R. Laing, M. Lam, H. Owen, J. L. Plummer

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    10 Citations (Scopus)


    This survey aimed to determine what type of information patients want about the risks of postoperative pain management and whether this corresponded to the information that doctors and nurses wished to provide. Seventy‐four patients scheduled for elective surgery, 50 nurses and 48 doctors completed a questionnaire asking about perceived risks of analgesia, level of acceptable risk and information that should be provided to patients. Compared to doctors and nurses, patients underestimated the risks associated with postoperative pain relief, except for the risk of drug addiction, which they rated higher. Ninety‐one per cent of patients wanted information about the side effects of analgesia. The preferred means of obtaining this information was by discussion with their surgeon or anaesthetist. Doctors were willing to accept a greater risk of minor side effects to achieve excellent pain relief than were patients. In contrast, patients were willing to accept a greater risk of serious side effects. The results obtained in this survey will facilitate the preparation of guidelines for obtaining informed consent from patients to receive postoperative analgesia.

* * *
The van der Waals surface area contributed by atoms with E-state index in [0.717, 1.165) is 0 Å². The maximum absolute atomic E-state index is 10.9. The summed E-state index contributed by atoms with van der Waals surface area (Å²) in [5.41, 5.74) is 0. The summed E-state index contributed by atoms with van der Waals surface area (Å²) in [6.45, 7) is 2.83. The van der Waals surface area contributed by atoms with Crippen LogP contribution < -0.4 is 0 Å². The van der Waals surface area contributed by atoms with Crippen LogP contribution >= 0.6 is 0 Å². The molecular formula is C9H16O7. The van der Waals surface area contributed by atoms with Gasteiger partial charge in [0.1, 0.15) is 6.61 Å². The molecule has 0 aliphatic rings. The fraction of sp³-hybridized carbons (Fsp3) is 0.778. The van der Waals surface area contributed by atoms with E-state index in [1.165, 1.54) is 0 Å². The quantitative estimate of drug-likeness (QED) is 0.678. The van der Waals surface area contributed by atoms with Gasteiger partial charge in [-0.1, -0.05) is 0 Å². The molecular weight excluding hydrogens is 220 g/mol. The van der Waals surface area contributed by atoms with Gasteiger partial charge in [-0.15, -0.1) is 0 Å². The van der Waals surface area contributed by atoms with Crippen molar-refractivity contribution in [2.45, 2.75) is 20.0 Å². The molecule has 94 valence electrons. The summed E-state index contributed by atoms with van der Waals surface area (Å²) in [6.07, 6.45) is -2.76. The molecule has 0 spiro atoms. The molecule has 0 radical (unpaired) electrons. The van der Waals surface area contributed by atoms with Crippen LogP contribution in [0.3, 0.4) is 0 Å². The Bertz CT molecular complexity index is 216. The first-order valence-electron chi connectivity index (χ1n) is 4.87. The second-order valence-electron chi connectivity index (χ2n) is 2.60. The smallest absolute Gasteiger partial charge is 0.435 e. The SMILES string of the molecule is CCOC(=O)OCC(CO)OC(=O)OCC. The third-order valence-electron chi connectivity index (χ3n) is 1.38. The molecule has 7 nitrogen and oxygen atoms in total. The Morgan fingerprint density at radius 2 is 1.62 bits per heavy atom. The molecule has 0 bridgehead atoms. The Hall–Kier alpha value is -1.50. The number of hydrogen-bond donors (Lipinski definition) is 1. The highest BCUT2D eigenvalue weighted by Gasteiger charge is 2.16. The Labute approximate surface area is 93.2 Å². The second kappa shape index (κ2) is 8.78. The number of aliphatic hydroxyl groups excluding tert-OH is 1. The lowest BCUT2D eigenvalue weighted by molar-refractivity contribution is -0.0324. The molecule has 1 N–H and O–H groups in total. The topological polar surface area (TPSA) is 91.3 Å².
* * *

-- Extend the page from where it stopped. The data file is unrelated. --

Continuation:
Original languageEnglish
    Pages (from-to)760-765
    Number of pages6
    JournalAustralian and New Zealand Journal of Surgery
    Issue number10
    Publication statusPublished - Oct 1993


    • consent
    • doctors
    • education
    • nurses
    • pain therapy
    • patients
    • postoperative complications
    • postoperative pain.


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